England’s Cecil Aldin

Illustration by Cecil Aldin, 1902, from "A Dog Day"

I love to walk and wander around cities when I’m traveling because I often find wonderful things by chance. If I had read about a shop or something in a guidebook or magazine, I would probably spend most of the day pulling my hair out trying to find the place and be disappointed when I finally arrived. It might even be closed (doggone pet boutique in Milan). Or there would be no parking because I didn’t know it was market day (entire city of Siena). Even then, recovery is possible because other things can be discovered like an unexpected shop or a fantastic hidden-gem-of-a-locals-restaurant and hotel like Il Ceppo (see ya later, Siena). So, it’s taken a while but now I know: over-planning is overrated and chance encounters are best.

Example: seven years ago, I was wandering around in London when I came across one of those nifty London shops tucked away on one those nifty London streets whose specialty is antique prints. Not expensive prints, but old engravings and other cellophane-wrapped things in bins organized by subject matter. I bought three small prints that day featuring a cute dog because, well, I was smitten. They were only £6 each, but I could tell they were actually old and chopped out of a book. But what book?

Pup and woman with pup, from Cecil Aldin 1902

It turns out, the book is called A Dog Day, written by Walter Emanuel and illustrated by Cecil Aldin. Okay. It’s basically a day in the life of this cute but mischievous dog that gets away with everything and comes out smelling like a rose (Ferris Bueller?). This book has been reprinted several times over the years, but I doubt that a reprint would make me happy for the same reason my sister refuses to watch colorized old movies, Mr. Ted Turner: it just won’t be the same. I wouldn’t mind reading the whole day’s account though, because what I’ve read so far is pretty good. From the backs of my prints here’s a little disjointed sample of the story, complete with time stamps:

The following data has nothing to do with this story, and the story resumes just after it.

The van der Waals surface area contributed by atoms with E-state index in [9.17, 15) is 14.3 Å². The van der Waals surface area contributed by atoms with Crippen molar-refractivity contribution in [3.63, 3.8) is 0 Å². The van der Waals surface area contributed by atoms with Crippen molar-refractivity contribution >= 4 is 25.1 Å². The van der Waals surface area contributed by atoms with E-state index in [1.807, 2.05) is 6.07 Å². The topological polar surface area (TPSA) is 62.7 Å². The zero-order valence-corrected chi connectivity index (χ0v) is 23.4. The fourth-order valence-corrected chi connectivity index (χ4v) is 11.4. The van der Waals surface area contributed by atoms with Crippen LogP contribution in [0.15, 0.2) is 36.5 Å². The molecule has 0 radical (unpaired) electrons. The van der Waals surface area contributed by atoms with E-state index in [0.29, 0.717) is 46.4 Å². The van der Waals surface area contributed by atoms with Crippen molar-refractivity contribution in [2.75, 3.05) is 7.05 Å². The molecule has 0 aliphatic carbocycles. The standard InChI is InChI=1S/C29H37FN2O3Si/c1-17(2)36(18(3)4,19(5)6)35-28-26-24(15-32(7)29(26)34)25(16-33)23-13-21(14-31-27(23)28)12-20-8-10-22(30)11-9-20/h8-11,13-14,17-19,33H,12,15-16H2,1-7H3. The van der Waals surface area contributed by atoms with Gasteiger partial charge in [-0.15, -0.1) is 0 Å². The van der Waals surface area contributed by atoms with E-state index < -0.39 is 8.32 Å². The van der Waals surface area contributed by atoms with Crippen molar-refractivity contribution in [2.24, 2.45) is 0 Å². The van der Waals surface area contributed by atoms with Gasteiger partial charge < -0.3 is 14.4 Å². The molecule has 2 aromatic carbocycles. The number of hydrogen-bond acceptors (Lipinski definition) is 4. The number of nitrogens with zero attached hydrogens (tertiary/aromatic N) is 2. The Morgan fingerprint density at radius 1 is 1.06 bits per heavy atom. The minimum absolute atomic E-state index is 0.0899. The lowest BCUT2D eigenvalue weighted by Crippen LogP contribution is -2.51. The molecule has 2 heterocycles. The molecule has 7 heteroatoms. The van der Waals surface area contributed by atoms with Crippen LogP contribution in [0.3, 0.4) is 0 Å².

Excerpts from A Dog Day, by Walter Emmanuel and Cecil Aldin

So I end up being even more smitten than before. The thick paper stock feels special, the letterpress printing is wonderful, the metal typesetting’s imperfections make it perfect. I would say this find was a happy accident indeed, because while all of Great Britain has loved him forever and a day, I had never heard of Cecil Aldin or seen his wonderful illustrations. Mr. Aldin’s dogs Cracker (the Bull Terrier) and Micky (the Irish Wolfhound) are a famous pair that he featured in his popular book Sleeping Partners and as models for many other illustrations. Royal Doulton and other prominent English manufacturers have used his illustrations for a range of products over the years and these items are now hugely collectible. All of Cecil Aldin’s engraving plates were destroyed in World War II, so original prints are rare and have skyrocketed in value. I’m not a collector of anything (well, except dog hair) so I’m pretty happy with my three little prints, even if they were chopped out of a book. Unraveling the mystery of what I bought that day in London has been fun and I definitely plan to keep my eyes open for more things from one of England’s best loved illustrators, Mr. Cecil Charles Windsor Aldin.

Photo of Mr. Aldin and his dog/signature

If you’d like to read more about Cecil Aldin collectibles, this article seems very helpful.

6 thoughts on “England’s Cecil Aldin

  1. Wow, what an incredibly find! I can never seem to come across that kind of special thing when I travel. Must be because of all that planning!

  2. You sure do know how to travel. ;) The thing I like about keeping an eye out for the dogs, as it were, is that you have to find them in the nooks and crannies and other unexpected holes in the wall.

    I’m also very intrigued by the very English preoccupation with dog [auto]biographies, or stories written from the perspective of the dog. No, I know it’s not a literary subgenre restricted to the English… but there sure are a lot of them, particularly at the turn of the century!

    • You’re right! I hadn’t really thought much about it before, just always noticed that the English often give dogs people names, which seems to have become more popular here. It seems to have become a dog blog subgenre now, and a lot of them do seem to be British people. Er, British dogs.

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